The obvious connection – especially in a show called Star Trek: Picard – is that he’s Picard’s son, and especially considering that Laris mentioned earlier in the episode that Picard and Dr Crusher had “tried” to become lovers, that could very well play out. We’ll take a look at this in more detail when I update my theory list, but for now suffice to say that this seems to be the most likely outcome.

I’m sure we’ll find out a lot more about Crusher Jr. in the episodes ahead!

But even if we’ve figured out this character’s parentage, there are still a lot of unanswered questions. Riker and Picard both noted that it’s been about twenty years since they last saw or heard from Dr Crusher… but her son is clearly not twenty years old or younger, so he must’ve been around during the years before she disappeared. That doesn’t mean she would have told her friends about having another child – but it does raise questions. If he’s Picard’s son, and Picard seemed to be in danger, could that explain why Dr Crusher chose to leave her friends behind? Was it all for his sake?

Again, that’s something we can consider in more detail in my theory update. This revelation of Dr Crusher’s colleague being her son raised a lot of questions – but it was also a story point that was blitzed past pretty quickly in The Next Generation. The character emerged, pointing a phaser at Riker, revealed his connection to Dr Crusher, and then it was time for a close-up look at the Shrike before the credits rolled. There was definitely scope to spend a minute or two more on this revelation – both for the sakes of Riker and Picard and for us as the audience. This bombshell didn’t get more than a few seconds in the spotlight before the episode rushed to its next point.

We could – and perhaps should – have spent a couple of minutes more on this moment.

Last season, I argued that an apparent studio-mandated decision to have every single episode end on a cliffhanger was to the story’s detriment, and with The Next Generation ending with not only one but arguably four shocking moments, I feel a tad worried that that trend might continue. In retrospect, Season 2 feels like it was chopped up quite artificially, with a strong focus on these cliffhanger endings to such an extent that it didn’t serve the story, splitting up storylines across multiple episodes unnecessarily. We’ll have to judge this aspect of Season 3 when it’s over, but it’s certainly noteworthy at this early stage that The Next Generation also ended in similar fashion.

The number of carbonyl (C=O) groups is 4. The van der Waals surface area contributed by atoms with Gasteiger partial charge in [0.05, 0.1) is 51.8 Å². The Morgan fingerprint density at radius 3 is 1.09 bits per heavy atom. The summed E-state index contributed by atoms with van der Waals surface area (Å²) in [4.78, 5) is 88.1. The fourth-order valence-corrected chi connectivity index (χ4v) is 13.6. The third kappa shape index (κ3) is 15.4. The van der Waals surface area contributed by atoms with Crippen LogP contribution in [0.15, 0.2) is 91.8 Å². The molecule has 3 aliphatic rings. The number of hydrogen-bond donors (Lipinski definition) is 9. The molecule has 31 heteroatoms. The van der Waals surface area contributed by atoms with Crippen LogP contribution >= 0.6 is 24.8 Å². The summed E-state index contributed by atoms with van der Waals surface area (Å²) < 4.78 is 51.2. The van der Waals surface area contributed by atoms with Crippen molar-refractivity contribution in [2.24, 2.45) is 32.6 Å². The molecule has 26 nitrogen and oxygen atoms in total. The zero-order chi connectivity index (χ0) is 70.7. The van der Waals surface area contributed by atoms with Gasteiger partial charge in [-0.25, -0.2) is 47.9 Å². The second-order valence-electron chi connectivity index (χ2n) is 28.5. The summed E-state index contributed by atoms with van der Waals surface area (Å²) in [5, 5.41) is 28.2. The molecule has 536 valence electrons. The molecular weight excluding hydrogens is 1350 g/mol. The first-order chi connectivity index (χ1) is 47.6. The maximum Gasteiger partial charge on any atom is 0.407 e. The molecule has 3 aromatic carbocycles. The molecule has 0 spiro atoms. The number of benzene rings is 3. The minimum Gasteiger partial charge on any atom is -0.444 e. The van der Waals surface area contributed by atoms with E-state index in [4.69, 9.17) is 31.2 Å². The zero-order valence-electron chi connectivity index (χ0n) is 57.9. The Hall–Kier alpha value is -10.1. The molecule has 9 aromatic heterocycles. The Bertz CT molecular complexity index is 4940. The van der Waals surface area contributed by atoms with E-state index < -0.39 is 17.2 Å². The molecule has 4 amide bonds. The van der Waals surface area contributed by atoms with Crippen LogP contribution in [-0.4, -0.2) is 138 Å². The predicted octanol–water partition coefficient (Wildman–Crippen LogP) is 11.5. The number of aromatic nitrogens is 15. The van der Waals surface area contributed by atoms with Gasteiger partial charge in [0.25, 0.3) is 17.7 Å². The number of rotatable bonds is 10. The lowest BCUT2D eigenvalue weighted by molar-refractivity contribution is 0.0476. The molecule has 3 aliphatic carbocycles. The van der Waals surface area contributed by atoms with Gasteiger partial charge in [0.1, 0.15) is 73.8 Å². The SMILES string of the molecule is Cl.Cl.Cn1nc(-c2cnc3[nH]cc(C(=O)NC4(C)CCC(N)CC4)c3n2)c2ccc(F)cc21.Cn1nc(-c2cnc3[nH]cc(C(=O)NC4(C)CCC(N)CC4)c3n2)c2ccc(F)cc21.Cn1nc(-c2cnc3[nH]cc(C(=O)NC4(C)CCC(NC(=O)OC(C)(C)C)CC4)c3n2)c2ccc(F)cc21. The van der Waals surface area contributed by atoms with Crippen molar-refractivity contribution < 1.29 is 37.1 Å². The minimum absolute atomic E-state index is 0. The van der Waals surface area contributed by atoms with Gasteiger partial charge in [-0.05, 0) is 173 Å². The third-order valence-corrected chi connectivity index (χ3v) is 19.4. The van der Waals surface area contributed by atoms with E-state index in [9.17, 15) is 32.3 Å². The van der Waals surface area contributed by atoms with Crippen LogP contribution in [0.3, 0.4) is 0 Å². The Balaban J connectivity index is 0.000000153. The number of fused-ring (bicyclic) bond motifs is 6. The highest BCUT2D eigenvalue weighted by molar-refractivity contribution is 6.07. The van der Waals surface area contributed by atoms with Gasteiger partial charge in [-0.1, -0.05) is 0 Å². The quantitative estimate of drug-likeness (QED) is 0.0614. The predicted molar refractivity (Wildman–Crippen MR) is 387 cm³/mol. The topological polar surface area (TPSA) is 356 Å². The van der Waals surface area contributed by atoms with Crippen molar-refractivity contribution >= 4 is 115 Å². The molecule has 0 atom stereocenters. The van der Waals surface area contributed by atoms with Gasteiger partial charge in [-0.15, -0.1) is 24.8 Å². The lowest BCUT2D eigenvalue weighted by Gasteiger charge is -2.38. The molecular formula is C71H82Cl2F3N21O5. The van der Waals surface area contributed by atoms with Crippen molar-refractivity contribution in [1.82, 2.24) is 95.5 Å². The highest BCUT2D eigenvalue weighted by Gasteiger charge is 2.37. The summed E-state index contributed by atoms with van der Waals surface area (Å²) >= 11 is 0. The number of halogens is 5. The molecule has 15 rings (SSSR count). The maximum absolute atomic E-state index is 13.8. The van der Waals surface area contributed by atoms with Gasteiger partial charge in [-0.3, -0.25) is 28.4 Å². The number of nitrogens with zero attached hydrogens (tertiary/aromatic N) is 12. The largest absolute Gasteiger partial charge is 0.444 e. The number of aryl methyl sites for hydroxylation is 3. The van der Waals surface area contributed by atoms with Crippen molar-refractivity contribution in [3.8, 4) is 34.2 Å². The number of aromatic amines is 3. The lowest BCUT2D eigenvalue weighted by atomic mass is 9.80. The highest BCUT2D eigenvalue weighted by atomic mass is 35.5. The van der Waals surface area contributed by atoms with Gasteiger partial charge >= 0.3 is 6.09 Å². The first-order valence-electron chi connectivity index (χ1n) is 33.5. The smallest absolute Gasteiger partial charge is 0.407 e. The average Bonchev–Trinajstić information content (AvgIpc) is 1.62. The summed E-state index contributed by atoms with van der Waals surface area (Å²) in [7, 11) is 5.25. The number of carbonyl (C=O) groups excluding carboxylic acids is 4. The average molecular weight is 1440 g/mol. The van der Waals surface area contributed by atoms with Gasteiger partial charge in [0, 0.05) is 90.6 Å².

Who was the mysterious stranger eavesdropping on Riker and Picard? It seems a safe assumption that he’s some kind of friend or ally of Vadic – the season’s main villain who was teased in pre-season trailers but is yet to make an appearance. He could also be a Starfleet operative, or perhaps someone aligned with Dr Crusher. But it felt like quite a played-out trope to have Riker and Picard meeting up in a bar to have their private chat about secretive and sensitive issues. I know it’s another nitpick – but couldn’t Riker have met up with Picard at the vineyard? If this character’s spying is going to be relevant to the story later on – and surely it will be in some form – it just feels a bit clichéd to have him overhear them speaking in such a public setting.

The stranger in Guinan’s bar.

One of the best things Picard did in its first season was re-establish the relationship between Riker and Picard, taking it beyond anything we ever saw in The Next Generation and the films of that era. No longer serving together opened up the possibility of a genuine and deep friendship between the two, and the episode Nepenthe was the perfect way to revisit Picard, Riker, and Troi and establish a new, post-Starfleet dynamic for them.

And The Next Generation picked up that thread from Season 1 and has begun the process of exploring it further. Picard turned to his old friend for help – and with both men being retired or no longer on active duty, there was the opportunity to really examine how well they work together and how close they’ve become. Although Riker and Picard worked well together, and there was trust and mutual respect between them really from the first season of The Next Generation, it’s only in Picard that we’ve seen this friendship genuinely blossom and come into its own. It’s been great to see – and it feels like the perfect and natural evolution of this relationship.